What’s your role within the EnAlgae project?
For the EnAlgae project, I work as project manager and as a report card editor.
At the moment, I am analysing the drivers and obstacles affecting commercial algae cultivation for energy production (both micro and macro), and I am paving the way forward by developing an algae road-map for NW Europe. Parallel to this, I am designing and editing the EnAlgae report card 2015. Part of my work previously for EnAlgae was to landscape energy and environmental policies of the NW European region that cover algae cultivation and algal product development, while I also designed and edited the EnAlgae report card 2014.
What were you doing before you joined the project?
Before joining the NNFCC and the EnAlgae project, I was living in Denmark doing a PhD. I have a background in chemical engineering, chemistry and biotechnology (PhD), environmental technologies (MSc) and chemistry (BSc) and for more than 5 years I was doing hands-on research in developing processes for refining biomass residues and food wastes and production of biofuels and chemicals.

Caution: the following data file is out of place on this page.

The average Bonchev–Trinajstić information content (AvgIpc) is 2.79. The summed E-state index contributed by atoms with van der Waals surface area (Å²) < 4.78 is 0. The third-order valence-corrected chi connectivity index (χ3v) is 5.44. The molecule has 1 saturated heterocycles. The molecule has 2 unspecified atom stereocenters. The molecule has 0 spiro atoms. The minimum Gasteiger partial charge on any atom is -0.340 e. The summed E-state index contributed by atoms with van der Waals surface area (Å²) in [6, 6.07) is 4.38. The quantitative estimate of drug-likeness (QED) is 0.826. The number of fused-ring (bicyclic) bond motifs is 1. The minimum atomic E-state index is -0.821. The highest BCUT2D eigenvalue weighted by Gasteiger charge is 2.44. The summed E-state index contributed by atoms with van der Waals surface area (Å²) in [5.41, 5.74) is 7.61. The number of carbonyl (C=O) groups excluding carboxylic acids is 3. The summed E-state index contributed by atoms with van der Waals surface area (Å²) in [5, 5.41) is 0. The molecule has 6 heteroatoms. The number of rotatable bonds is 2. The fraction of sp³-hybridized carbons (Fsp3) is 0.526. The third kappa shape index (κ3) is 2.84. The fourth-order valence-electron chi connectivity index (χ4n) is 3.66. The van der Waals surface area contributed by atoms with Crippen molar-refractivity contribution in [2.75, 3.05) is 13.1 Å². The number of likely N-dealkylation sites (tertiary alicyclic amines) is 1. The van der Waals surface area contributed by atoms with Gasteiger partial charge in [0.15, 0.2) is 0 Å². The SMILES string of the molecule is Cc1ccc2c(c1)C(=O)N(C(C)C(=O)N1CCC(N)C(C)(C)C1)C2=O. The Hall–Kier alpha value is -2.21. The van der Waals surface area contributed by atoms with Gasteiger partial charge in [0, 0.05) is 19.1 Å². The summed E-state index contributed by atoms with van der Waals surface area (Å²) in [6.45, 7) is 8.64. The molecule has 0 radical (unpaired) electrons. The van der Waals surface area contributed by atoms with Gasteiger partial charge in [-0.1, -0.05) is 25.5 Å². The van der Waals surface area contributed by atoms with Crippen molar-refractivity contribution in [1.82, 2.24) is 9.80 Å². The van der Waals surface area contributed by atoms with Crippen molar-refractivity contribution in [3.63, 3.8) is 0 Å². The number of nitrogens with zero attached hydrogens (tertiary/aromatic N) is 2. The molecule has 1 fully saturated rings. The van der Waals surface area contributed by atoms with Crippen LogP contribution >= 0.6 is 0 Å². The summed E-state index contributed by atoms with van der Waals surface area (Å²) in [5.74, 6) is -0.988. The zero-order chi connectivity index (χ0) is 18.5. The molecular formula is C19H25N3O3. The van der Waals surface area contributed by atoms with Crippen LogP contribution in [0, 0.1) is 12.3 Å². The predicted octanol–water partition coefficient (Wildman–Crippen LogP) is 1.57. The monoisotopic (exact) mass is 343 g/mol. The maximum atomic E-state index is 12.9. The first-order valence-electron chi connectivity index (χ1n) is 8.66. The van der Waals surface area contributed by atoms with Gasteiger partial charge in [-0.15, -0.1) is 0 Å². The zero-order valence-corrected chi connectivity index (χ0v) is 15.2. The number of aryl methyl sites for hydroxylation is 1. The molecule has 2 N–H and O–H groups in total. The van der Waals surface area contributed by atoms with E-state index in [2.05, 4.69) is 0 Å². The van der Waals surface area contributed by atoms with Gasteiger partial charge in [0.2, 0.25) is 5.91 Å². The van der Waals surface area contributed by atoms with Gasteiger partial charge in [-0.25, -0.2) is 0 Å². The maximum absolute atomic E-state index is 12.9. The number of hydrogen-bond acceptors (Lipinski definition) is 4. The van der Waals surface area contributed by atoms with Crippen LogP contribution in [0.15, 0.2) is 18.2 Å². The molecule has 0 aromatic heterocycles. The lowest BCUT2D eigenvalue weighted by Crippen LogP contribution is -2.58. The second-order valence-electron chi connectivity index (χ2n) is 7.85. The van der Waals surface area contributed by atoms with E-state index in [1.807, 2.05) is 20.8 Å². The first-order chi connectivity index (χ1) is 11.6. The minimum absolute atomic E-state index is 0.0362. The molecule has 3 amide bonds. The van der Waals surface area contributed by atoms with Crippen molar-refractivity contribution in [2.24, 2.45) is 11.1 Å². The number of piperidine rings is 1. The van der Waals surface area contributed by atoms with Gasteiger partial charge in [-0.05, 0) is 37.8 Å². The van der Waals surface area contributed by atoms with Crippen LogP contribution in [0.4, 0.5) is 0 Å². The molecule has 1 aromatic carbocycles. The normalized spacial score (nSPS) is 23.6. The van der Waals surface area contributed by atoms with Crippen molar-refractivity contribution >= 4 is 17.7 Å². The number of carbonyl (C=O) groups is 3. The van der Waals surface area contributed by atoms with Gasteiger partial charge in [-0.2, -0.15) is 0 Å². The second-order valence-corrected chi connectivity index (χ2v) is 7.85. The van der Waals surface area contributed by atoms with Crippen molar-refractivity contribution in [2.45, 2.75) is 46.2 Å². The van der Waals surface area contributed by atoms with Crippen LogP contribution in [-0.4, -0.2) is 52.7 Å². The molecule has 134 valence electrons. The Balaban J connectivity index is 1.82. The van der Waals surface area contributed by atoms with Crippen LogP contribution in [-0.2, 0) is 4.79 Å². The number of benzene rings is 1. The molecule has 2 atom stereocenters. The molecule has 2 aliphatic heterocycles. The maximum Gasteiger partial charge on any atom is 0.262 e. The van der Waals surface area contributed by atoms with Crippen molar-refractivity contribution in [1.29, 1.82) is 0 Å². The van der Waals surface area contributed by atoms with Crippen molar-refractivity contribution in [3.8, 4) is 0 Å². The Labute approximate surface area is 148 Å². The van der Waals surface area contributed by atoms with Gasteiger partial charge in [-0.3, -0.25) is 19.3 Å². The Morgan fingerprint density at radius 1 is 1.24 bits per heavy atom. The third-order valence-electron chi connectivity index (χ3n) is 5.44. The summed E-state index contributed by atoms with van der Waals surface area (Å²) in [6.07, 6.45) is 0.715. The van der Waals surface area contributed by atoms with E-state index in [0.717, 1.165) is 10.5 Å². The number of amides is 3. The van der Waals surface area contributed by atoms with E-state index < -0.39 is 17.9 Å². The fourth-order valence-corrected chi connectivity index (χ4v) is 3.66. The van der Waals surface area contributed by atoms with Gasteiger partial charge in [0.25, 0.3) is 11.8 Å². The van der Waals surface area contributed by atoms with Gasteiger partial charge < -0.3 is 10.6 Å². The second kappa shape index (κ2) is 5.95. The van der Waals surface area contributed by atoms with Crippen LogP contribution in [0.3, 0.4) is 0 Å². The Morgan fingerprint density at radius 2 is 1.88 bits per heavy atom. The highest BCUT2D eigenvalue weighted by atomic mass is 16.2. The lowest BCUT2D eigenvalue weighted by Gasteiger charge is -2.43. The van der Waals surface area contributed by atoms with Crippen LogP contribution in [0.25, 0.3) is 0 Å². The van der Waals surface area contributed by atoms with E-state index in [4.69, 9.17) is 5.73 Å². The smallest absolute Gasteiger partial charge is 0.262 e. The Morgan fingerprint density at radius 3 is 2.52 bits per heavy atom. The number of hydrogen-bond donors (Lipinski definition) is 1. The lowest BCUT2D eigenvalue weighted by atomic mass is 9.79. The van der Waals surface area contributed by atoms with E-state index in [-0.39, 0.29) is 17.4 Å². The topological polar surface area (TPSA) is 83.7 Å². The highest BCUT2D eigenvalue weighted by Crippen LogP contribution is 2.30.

Why are you interested in EnAlgae?
Having a background in biorefineries, environmental technologies and chemistry I am fascinated with this examining the potential of producing bioenergy from algae. I am particularly interested in assisting novel biobased technologies reach the market, studying what it takes, and how I can help them make a change. Macro- and micro-algae cultivation is in an early stage of development and so the work of EnAlgae has the chance to be very impactful, but except this I am truly taken by the opportunities arising from recycling waste streams like various wastewater streams or industrial-CO2 for algae production.
What are you working on at the moment?
At the moment I’m investigating what it takes to bring two cultivation technologies (one for macro and one for micro) closer to the market. For this, I am analysing economical, technological, environmental and policy and regulatory factors impacting the development of the two cultivation technologies. Cultivation methods for macro- and micro-algae are in fact so different, in terms of scales, stakeholders, or facilities etc. Consequently, for developing each of these technologies further, the whole system surrounding the technology will have to change accordingly to fit-for-purpose. And this is where we come: we observe, we intervene and wish to make a change.
Tell us something else about yourself!
I was born downtown in Athens and have been an expat for more than 10 years having lived in five countries by now. In my free time, if I am not strolling around Europe to meet one of my favourites, I will be probably attending a bizarre live performance. As a person, I am naturally curious and I find joy in simple things. I enjoy and appreciate the company of people with very diverse personalities and backgrounds, and I am good at building networks, bringing people together and creating a positive atmosphere.